Yes on Bilingual Ballots
THE HOUSE of Representatives' smooth passage to renewal of the Voting Rights Act hit a bump last month when a group of conservative Republicans rebelled over, among other things, provisions to require bilingual ballots in many jurisdictions. The rebels were wrong. When the House takes up the measure, as it may do this week, it should reject any effort to strip the bilingual-ballot requirement or to allow objections over the rule to torpedo this important measure.
The disputed provisions were adopted as part of the 1975 Voting Rights Act. The requirements apply to political subdivisions where there is a significant population (more than 5 percent of eligible voters, or 10,000, whichever is fewer) of "language minority" voters (defined as those of Hispanic, Asian, Native American or Alaskan Native origins) and a higher than average illiteracy rate among that group. Currently, nearly 500 jurisdictions in 31 states must provide election information -- from registration requirements to instructions to ballots -- in more than one language; five states -- Alaska, Arizona, California, New Mexico and Texas -- must provide such help statewide.
The arguments against this provision have an air of reasonableness that dissipates upon closer study. Attaining proficiency in English is a requirement of naturalization, opponents note, so why should an English-only ballot be a problem for anyone who's attained citizenship? In addition, the critics contend, the law imposes costs on local jurisdictions and serves as a disincentive to assimilate and learn English.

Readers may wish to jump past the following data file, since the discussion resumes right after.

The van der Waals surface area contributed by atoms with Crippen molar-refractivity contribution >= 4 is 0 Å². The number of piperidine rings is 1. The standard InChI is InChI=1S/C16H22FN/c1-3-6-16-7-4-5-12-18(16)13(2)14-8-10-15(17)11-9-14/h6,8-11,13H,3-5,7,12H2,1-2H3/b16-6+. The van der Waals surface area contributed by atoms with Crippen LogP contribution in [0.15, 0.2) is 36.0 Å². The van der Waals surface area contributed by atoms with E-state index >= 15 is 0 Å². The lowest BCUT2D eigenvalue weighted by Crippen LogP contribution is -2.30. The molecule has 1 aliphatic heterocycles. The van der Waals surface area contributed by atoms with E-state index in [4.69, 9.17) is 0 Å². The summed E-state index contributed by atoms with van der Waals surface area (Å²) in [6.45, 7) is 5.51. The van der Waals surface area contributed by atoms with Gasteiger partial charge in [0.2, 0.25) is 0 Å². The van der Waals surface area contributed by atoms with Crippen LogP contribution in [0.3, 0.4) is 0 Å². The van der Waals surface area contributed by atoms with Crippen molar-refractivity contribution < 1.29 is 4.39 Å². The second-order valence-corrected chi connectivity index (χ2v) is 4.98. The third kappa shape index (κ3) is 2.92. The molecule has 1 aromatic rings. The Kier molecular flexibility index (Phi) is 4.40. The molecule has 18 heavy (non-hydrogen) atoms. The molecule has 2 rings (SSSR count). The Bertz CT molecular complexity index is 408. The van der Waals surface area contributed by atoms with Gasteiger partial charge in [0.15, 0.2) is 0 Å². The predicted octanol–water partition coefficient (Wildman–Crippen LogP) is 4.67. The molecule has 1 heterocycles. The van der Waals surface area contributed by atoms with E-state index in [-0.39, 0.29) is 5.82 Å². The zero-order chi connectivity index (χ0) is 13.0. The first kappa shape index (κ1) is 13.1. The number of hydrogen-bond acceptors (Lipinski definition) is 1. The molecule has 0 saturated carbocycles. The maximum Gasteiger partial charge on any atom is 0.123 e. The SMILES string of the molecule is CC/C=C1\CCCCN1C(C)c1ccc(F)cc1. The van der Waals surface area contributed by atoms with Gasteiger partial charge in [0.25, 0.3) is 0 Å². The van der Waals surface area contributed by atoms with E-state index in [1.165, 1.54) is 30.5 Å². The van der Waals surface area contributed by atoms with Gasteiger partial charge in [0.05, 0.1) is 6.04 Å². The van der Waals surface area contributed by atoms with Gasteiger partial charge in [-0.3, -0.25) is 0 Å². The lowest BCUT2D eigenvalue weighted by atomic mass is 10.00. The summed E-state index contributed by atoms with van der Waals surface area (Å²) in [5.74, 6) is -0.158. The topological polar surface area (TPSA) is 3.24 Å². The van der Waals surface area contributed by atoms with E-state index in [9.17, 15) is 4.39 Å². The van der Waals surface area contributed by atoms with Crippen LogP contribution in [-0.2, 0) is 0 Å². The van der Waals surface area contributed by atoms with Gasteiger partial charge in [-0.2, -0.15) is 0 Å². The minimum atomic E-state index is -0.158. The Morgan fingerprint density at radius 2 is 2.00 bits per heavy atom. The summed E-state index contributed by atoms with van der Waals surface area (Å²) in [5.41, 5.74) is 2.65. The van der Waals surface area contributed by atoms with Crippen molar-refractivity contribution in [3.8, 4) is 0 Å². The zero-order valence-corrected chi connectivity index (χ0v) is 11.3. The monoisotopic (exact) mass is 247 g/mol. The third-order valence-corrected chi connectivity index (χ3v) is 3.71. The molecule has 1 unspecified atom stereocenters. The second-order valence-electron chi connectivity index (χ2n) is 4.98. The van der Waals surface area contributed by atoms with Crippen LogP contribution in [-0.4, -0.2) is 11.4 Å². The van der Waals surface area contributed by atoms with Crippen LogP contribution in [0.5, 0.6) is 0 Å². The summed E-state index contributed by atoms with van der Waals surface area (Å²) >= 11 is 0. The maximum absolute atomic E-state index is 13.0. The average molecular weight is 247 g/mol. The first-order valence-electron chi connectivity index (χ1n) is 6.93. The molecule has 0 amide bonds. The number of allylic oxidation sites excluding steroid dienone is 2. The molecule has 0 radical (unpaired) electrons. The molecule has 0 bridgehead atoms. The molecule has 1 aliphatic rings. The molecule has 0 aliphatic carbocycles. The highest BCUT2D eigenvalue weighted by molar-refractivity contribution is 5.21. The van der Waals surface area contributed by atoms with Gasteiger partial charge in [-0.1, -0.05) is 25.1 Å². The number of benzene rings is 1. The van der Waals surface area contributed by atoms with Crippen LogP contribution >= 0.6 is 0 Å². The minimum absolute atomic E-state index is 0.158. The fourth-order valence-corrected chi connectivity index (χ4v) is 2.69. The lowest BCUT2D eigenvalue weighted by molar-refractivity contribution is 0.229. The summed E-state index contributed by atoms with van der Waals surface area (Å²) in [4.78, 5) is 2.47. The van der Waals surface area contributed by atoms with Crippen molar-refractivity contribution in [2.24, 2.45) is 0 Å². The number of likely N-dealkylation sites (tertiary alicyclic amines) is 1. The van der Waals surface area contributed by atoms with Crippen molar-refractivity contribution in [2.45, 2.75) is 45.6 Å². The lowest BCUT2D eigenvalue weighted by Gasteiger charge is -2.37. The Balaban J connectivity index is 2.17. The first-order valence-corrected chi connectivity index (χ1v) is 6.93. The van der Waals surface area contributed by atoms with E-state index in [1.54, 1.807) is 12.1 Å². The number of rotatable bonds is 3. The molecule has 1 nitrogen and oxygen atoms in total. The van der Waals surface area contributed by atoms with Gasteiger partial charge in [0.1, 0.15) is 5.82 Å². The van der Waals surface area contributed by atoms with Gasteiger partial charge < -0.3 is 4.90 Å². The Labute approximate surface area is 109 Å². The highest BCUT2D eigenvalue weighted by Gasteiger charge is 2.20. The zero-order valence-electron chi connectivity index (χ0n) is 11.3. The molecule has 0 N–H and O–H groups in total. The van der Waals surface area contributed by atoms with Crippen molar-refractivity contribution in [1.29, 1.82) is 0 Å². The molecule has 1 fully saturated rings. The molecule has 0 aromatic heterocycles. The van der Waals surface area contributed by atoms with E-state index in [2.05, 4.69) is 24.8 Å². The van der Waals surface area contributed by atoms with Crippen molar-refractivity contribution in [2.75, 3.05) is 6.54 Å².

But the level of English proficiency required for citizenship isn't the same as that which could be required to read a complicated ballot initiative -- or even a form whose instructions aren't completely clear. (Anybody remember butterfly ballots?) Nor do the English proficiency requirements apply to older residents seeking citizenship. And many native-born Americans whose English skills are limited -- Native Americans, Alaskan Natives and Latinos -- benefit from getting election information in their preferred languages. Puerto Rican citizens who move to the mainland ought to be able to read ballots in their native language.
The costs may not be negligible; in Los Angeles, the largest and most diverse local election jurisdiction in the country, election officials spend less than 10 percent of their budget to provide language assistance in Spanish, Chinese, Japanese, Korean, Tagalog and Vietnamese. But the benefits are clear: When bilingual assistance is provided, voting participation increases and members of the affected groups have a better shot at winning elections. Hispanic voter registration in Yakima County, Wash., went up 24 percent after the Justice Department sued the county for failing to comply with the law. After Justice reached an agreement with Harris County, Texas, turnout of Vietnamese American voters doubled, and the first Vietnamese American was elected to the state legislature.
We doubt there are many people who will decide to learn, or not to learn, English based on the availability of bilingual ballots. But we don't doubt that many more people will vote, and in an informed way, if they know what they're voting on. That is something to be welcomed, not feared.